The OP raises excellent questions. Some recent no longer sold by USPS Forever issues are selling for 2x to 3x their face value. Mister Rogers and Cactus Flowers are examples. Perhaps beloved people and plants/flowers stamps retain their popularity and value.
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Posted 10/04/2021   9:10 pm  Show Profile Bookmark this reply Add chris s to your friends list  Get a Link to this Reply
I would add a few more points to why panes of 20 for recent issues sell so well:
1) Those issues with multiple designs are often not presented in an entire column or row. If so, usually only one.
2) Because of 1) you end up with a larger design from the alteration and repetition of the of the different designs which can be quite pleasing, especially as the USPS varies it and does this also for the postcard stamps.
3) Production of these stamps is well under 100 million for most and is less than they heyday of stamp collecting - from the late 30's to mid 80's.

Below I provide production amounts for some commemoratives ranging from 2017 to present (as of October 2021):


Father Theodore Hesburgh - 2 million
Voices of Harlem Renaissance - 16 million
Raven Story; Message Monsters; Missouri Statehood; Emilio Sanchez; Chien-Shiung Wu: Tap Dance - 18 million
Go For Broke & Hip Hop stamps & Little Mo & Drug Free USA; Backyard Games; Yogi Berra & Alabama stamps & Arnold Palmer; Lunar Year of the OX; - 20 million; 26.5 million; 25 million; 24 million
Sun Science; Day of the Dead - 30 million; 35 million
Lighthouse & George H W Bush stamps &Spooky Silhouettes; August Wilson - 40 million; 45 million
T Rex stamps - 50 million
Star Wars Droid - 60 million
Hot Wheels - 100 million
Scooby Doo - 252 million




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Edited by chris s - 10/04/2021 9:28 pm
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Posted 10/05/2021   07:34 am  Show Profile Bookmark this reply Add angore to your friends list  Get a Link to this Reply

Quote:
The Heritage Breeds stamps are no longer available on the USPS web site or in their eBay store. You may be able to find them at post offices.


Most post offices I have been at stock very few stamps. I do not think some designs sell well plus a bookkeeping hassle for the post office so they just mostly stock the flowers, etc.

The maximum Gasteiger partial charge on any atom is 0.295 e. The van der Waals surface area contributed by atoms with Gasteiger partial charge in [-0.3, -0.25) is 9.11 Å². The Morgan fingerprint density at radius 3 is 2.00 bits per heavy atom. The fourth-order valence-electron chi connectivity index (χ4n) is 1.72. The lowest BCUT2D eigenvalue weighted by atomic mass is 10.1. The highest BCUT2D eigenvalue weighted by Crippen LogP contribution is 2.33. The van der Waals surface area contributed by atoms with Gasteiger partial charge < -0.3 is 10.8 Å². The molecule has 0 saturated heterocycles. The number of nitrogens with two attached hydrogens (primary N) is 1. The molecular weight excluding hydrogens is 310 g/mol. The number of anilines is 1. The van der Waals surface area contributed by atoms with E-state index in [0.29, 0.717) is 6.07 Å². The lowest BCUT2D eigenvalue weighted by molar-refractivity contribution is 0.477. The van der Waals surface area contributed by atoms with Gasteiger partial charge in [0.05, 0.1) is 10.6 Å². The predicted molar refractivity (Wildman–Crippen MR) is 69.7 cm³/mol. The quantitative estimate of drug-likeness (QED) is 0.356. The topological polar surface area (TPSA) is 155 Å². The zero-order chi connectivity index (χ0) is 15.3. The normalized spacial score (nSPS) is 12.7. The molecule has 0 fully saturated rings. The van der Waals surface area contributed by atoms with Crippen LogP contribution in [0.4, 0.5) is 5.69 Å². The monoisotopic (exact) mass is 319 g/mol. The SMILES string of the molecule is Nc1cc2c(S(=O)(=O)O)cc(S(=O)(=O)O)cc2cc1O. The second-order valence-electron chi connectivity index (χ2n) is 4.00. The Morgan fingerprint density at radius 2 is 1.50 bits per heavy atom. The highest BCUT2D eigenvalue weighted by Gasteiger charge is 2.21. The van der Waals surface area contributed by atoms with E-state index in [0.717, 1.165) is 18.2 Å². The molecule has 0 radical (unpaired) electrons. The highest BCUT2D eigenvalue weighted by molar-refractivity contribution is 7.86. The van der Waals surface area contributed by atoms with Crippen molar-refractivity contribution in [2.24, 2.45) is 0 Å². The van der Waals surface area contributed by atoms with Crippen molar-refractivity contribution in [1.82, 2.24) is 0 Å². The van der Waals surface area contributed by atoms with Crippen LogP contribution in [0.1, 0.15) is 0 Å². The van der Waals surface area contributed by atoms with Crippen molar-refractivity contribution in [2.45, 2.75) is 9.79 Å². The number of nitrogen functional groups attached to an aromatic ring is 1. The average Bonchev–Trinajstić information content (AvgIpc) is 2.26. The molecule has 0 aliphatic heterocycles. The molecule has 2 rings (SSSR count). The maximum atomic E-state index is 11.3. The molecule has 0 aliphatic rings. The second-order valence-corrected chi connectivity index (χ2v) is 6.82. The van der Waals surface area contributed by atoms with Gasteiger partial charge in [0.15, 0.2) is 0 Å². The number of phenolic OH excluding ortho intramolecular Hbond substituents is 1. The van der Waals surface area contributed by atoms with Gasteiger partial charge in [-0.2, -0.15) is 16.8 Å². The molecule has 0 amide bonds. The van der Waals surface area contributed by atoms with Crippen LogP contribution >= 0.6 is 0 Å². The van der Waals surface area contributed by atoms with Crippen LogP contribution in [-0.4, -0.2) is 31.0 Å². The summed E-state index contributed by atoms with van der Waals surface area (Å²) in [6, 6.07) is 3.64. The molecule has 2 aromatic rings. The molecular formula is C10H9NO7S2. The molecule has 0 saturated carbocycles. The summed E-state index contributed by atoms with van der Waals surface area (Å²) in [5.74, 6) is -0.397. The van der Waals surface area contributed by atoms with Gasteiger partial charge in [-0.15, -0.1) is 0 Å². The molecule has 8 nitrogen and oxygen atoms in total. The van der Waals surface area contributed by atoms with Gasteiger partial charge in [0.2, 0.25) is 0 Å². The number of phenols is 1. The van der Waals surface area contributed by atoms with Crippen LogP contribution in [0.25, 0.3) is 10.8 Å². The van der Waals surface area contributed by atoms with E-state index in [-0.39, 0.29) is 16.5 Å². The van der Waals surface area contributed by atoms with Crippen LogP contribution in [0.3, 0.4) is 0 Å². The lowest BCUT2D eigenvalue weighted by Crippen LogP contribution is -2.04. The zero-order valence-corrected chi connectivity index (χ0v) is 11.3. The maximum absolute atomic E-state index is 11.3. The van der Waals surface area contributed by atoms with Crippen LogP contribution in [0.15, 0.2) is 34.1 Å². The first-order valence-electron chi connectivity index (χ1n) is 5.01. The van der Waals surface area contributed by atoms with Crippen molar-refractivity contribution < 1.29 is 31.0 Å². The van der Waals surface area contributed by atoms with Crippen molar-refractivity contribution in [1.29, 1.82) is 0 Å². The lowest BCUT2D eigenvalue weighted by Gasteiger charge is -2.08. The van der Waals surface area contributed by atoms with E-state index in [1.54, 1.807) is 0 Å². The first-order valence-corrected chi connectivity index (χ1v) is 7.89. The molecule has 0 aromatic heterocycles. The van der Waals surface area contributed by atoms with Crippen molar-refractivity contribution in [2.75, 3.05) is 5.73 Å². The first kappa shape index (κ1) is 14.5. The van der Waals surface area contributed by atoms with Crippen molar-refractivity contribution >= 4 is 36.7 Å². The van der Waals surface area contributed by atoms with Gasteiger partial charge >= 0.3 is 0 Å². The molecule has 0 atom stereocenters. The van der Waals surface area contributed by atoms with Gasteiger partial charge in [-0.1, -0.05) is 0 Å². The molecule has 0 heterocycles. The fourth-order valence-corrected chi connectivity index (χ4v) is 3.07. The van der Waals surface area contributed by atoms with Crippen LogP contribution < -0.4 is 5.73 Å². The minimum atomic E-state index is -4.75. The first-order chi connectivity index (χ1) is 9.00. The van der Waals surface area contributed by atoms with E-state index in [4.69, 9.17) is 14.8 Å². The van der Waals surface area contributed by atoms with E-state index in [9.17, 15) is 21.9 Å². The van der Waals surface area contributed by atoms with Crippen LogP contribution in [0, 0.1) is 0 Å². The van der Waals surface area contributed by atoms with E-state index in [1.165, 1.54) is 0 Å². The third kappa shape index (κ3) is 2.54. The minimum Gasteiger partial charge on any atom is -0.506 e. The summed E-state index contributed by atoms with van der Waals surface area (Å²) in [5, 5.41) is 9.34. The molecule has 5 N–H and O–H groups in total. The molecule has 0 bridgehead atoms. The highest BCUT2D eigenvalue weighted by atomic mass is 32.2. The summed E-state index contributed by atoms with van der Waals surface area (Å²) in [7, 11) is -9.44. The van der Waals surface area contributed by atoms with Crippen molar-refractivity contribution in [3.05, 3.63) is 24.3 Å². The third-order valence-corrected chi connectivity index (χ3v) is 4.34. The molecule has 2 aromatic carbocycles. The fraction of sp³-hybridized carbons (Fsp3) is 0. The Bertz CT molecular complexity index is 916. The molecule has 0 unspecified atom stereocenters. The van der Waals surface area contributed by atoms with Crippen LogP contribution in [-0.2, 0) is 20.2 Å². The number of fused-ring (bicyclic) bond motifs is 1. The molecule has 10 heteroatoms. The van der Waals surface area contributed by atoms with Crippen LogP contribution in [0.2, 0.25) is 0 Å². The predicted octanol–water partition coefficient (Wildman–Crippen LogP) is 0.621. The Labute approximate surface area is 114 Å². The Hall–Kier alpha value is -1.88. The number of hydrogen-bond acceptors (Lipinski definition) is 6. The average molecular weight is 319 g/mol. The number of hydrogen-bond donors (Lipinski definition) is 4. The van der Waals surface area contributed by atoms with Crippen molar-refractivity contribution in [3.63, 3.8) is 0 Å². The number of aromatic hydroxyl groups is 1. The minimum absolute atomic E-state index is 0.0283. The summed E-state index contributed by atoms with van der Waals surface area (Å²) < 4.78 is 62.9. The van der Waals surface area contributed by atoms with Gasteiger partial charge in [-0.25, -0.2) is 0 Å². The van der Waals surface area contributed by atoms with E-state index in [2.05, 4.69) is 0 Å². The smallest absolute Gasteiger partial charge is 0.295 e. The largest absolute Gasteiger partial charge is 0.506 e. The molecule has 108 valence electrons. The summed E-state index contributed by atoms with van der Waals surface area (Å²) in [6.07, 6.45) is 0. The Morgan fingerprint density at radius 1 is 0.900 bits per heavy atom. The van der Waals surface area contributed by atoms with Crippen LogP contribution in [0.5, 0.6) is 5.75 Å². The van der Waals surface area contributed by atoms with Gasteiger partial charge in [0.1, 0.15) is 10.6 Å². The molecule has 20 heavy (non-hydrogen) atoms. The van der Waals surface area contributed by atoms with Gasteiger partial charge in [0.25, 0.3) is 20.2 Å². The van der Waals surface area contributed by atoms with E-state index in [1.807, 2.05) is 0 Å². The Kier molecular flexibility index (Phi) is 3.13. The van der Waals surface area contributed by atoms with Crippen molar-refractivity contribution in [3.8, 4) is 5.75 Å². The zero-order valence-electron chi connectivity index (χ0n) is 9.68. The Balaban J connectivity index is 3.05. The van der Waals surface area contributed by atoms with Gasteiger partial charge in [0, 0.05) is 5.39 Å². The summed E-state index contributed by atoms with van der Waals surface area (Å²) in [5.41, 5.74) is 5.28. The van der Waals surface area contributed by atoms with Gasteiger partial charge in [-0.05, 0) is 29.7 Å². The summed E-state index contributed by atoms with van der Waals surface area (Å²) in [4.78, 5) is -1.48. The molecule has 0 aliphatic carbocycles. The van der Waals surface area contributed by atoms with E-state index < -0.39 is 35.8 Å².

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Al
Edited by angore - 10/05/2021 07:36 am
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Posted 10/05/2021   08:31 am  Show Profile Bookmark this reply Add rogdcam to your friends list  Get a Link to this Reply
When they say "50 million issued" are they talking about panes of 20 which would actually mean 2.5 million per design?
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Posted 10/05/2021   6:00 pm  Show Profile Bookmark this reply Add chris s to your friends list  Get a Link to this Reply
rogdcam -- actually that is a good question. When you go to the USPS site and click on the stamps look at product specs. If it says 50 million that means total amount of stamps from all of its products. Linn's when it lists the current or upcoming USPS seems to interpret that way. So, yes that would mean from a total of 50 million of a particular issue, there is 10 million of each stamp design if there are 5 designs. This would further support the popularity of commemorative issues with multiple designs - each stamp ends up having a lower number produced than those with a single design such as the Yogi Berra with a production amount of 25 million.


For example the Yogi Berra stamp has 25 million stamps produced for sale. The Sun Science has total production of 30 million but with its 10 multiple designs there is available 3 million of each design. There are 1.5 million panes of 20 available. You can get the ten designs in top and bottom two rows of the pane - so there are actually more complete rows of the stamp design available than panes of 20 (6 million). Comparing the Yogi Berra pane and then what is available in the Sun Science pane, the lowest amount of product for sale are the 20 stamp panes.

Commemorative and postcard stamps sold in panes of 20 occasionally have only one row or column with all the designs. The Coral Reef pane is an excellent example of this and shows the pleasing mosaic designs created by the alteration and skipped repetition of stamp designs. Note the 3rd row is the only place you can get a strip of the 4 designs - not the easiest spot to remove a row without risking some tearing or partial removal of backing. But it makes for an interesting mathematical fact - the amount of a complete strip of Coral Reef postcard designs equals the amount of 20 stamp panes available = 5 million from a total of all stamps of 100 million.

This characteristic of it being difficult to get all designs of a commemorative stamp and postcard issue once in awhile is found with coil stamps. The reasons are different: post office now simply print a receipt strip for postage due and rarely use small denomination stamps. The only coils I see post offices selling are Flag first class mail coils because they never seem to sell low denomination coil stamps. The USPS eventually ends up selling low denomination stamps in panes - but only some of the denominations of a series. One example are the Meyer fruit coil 1 ,2 and 3 cent stamps which no post office I have been sells so the only option is pay a premium on the secondary market or get the minimum amount (1,000 I think) online. So to get a complete set of the Meyer fruit coil stamps online would cost you well over $200 and have you stick with thousands of stamps.